* With one exception. In the original, when Angela and the camera search for the workshop key, fireman Manu remains outside the apartment to protect them; when they return, he is absent. When Angela calls for him, Pablo turns the camera down the stairwell… and a frenzies, bloodied, infected Manu looks up from the next floor down. That Manu gets infected is itself unexpected, but that it happens off-camera and without heroic fanfare seems so unfair and unAmerican. The sudden sight of Manu’s infected face is for me the scariest scene in the movie, not because of any inherent BOO! factor, but because the terrible unfairness of it — not even the hero can escape a pathetic, criminal death — perhaps the most realistic horror… and the saddest moment too… that the movie dishes out. In contrast, in the American version, we see fireman Jake go down swinging to protect Angela and the cameraman, and while we know he’s a goner, we never have to see him as a cannibalistic crazy. That’s infinitely less scary, and less sad.
The verdict. It’s a tie. Both are excellent movies. The original movie feels low budget and real, as if it really was the video diary of an ill-fated film crew. [REC] is consistently (and uncomfortably) claustrophobic and real and sad at the same time. The remake, with its slicked up effects, no longer feels like a documentary, but it’s still scary and claustrophobic, and what it lacks in subtlety it makes up for with white-knuckle pacing and a truly brick-shittingly scary finale. See ’em both.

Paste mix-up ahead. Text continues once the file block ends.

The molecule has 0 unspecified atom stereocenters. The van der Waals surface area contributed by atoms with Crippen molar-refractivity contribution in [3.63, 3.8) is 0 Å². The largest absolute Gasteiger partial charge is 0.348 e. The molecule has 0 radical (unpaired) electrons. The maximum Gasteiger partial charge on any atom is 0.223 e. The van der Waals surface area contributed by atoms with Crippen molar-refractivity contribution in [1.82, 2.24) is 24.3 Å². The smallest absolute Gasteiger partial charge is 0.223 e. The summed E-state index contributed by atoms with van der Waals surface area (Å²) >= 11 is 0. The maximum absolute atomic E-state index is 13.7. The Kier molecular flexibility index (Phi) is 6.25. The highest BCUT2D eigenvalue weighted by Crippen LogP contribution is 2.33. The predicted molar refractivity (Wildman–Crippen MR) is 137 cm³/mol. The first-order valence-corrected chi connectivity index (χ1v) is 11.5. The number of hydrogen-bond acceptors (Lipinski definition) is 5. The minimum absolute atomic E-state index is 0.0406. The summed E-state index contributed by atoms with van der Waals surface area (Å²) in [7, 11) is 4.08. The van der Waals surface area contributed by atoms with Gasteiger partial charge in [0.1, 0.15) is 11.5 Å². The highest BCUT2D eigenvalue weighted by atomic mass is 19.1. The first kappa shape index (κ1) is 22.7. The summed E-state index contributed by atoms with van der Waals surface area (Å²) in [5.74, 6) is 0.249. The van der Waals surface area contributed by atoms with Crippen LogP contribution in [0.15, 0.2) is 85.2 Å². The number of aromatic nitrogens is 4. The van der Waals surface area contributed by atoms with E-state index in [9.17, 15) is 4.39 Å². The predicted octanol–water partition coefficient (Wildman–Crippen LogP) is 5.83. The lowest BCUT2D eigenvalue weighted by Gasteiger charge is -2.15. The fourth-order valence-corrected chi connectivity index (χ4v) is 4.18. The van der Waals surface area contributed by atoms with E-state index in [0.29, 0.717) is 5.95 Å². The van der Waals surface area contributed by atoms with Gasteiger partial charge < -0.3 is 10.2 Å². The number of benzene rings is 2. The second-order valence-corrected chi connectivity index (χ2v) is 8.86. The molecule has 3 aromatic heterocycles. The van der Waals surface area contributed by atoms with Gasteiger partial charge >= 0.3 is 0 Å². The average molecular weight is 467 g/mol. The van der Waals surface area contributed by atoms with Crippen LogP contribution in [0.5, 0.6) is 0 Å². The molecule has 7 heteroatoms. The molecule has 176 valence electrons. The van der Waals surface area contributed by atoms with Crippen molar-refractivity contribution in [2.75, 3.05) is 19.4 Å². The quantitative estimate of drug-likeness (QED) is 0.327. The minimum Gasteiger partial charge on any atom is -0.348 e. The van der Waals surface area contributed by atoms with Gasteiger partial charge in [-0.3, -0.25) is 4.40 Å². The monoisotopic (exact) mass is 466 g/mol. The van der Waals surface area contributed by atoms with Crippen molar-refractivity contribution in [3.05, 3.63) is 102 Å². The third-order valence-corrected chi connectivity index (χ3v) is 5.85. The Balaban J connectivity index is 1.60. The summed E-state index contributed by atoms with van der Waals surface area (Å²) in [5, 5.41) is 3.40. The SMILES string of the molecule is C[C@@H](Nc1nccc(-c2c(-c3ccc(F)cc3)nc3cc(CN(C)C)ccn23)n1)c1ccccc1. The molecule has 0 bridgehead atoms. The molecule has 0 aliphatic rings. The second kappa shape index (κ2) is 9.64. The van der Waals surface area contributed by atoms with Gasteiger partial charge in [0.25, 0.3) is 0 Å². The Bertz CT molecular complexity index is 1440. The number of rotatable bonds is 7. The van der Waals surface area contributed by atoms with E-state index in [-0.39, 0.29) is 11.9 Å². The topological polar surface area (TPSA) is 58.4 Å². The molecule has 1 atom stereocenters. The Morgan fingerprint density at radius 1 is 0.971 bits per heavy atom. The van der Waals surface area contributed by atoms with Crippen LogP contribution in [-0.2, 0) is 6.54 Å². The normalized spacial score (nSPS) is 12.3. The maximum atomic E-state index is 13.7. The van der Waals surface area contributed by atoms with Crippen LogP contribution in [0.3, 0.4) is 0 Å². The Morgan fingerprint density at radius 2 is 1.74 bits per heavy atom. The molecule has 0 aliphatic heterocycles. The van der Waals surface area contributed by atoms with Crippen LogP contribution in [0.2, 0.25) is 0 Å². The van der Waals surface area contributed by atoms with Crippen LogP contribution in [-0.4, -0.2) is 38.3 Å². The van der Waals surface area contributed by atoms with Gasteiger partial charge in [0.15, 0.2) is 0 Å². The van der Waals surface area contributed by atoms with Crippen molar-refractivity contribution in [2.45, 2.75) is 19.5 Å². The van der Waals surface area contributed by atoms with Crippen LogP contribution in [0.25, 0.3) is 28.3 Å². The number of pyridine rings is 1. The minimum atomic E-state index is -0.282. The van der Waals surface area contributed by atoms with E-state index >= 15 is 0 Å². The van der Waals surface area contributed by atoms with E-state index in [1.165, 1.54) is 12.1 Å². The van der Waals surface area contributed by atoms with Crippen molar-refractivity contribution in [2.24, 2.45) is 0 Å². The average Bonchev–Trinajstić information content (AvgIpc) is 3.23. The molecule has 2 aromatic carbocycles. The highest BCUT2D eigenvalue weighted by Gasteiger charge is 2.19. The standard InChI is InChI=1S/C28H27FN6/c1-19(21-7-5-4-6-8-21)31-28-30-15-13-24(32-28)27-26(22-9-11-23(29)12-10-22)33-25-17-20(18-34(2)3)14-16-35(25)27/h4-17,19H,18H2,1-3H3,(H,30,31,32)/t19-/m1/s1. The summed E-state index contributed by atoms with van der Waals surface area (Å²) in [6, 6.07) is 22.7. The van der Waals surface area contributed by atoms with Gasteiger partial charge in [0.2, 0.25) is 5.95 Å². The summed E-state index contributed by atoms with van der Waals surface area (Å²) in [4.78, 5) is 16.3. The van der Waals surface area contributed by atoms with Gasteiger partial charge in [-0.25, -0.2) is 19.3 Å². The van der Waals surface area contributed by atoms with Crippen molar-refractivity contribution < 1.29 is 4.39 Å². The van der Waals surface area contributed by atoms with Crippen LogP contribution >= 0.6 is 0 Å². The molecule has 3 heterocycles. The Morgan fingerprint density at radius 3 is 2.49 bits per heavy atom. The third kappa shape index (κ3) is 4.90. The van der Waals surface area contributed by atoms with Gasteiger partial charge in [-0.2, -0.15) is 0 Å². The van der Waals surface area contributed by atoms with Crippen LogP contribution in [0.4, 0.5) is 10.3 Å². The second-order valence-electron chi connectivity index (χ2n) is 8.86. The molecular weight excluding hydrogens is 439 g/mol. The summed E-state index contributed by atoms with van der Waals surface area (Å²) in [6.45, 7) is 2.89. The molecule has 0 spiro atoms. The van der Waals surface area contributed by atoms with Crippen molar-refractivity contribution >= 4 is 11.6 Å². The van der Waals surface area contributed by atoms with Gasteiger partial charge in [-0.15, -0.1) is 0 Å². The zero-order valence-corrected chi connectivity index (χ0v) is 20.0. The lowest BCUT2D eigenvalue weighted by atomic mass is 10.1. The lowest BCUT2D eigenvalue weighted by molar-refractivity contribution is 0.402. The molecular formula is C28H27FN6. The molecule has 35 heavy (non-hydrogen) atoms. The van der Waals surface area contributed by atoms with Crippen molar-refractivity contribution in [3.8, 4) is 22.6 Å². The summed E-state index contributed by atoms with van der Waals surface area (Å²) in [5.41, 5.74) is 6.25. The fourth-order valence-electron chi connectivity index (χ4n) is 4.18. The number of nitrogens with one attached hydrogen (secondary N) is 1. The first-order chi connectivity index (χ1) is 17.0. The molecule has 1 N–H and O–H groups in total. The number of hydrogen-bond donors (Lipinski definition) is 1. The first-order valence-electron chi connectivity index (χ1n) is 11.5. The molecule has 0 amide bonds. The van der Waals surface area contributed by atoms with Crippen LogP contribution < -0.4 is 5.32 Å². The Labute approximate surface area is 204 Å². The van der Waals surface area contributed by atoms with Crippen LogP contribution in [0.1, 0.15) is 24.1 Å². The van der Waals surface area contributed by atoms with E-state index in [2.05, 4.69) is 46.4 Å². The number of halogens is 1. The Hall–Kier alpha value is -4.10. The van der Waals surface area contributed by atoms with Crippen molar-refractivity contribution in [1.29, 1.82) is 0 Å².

Update. I should point out that the American version might not be as dumbed down as I thought. My take was that the “Man from Boston” who lives in the penthouse was nothing more than a doomsday cultist working on his own Armageddon Virus: he’s the tall specter in the penthouse, and the kid in the attic is either his son or one of his victims. However, folks have noted that if the tape player is sped up, it says “It appears the spread will be impossible to contain. November (7th?), something unexpected has happened. Our brothers in the east have come under suspicion…” This leads some to suspect the Man from Boston actually a tragic hero: a cult defector who was trying to synthesize a cure after his son, the boy in the attic, is infected, but became infected himself when one of his test rats escaped. Hmmm… looks like I’ll have to watch Quaratine again…